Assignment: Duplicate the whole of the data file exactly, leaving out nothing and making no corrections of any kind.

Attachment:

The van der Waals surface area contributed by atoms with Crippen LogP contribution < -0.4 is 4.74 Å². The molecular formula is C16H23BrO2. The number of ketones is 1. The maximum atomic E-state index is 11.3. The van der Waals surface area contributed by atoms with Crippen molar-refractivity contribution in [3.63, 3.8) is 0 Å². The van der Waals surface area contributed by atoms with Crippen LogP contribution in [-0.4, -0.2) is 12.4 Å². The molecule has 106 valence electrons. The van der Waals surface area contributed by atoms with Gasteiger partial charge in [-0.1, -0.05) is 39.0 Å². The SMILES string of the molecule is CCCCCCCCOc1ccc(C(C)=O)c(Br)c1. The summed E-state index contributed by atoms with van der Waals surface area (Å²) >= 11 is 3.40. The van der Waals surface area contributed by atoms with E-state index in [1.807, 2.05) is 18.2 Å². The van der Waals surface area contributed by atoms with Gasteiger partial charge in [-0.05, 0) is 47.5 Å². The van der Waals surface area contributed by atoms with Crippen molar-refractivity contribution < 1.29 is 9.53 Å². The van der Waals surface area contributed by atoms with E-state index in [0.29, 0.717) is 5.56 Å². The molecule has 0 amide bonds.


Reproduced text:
The van der Waals surface area contributed by atoms with Crippen LogP contribution < -0.4 is 4.74 Å². The molecular formula is C16H23BrO2. The number of ketones is 1. The maximum atomic E-state index is 11.3. The van der Waals surface area contributed by atoms with Crippen molar-refractivity contribution in [3.63, 3.8) is 0 Å². The van der Waals surface area contributed by atoms with Crippen LogP contribution in [-0.4, -0.2) is 12.4 Å². The molecule has 106 valence electrons. The van der Waals surface area contributed by atoms with Gasteiger partial charge in [-0.1, -0.05) is 39.0 Å². The SMILES string of the molecule is CCCCCCCCOc1ccc(C(C)=O)c(Br)c1. The summed E-state index contributed by atoms with van der Waals surface area (Å²) >= 11 is 3.40. The van der Waals surface area contributed by atoms with E-state index in [1.807, 2.05) is 18.2 Å². The van der Waals surface area contributed by atoms with Gasteiger partial charge in [-0.05, 0) is 47.5 Å². The van der Waals surface area contributed by atoms with Crippen molar-refractivity contribution < 1.29 is 9.53 Å². The van der Waals surface area contributed by atoms with E-state index in [0.29, 0.717) is 5.56 Å². The molecule has 0 amide bonds.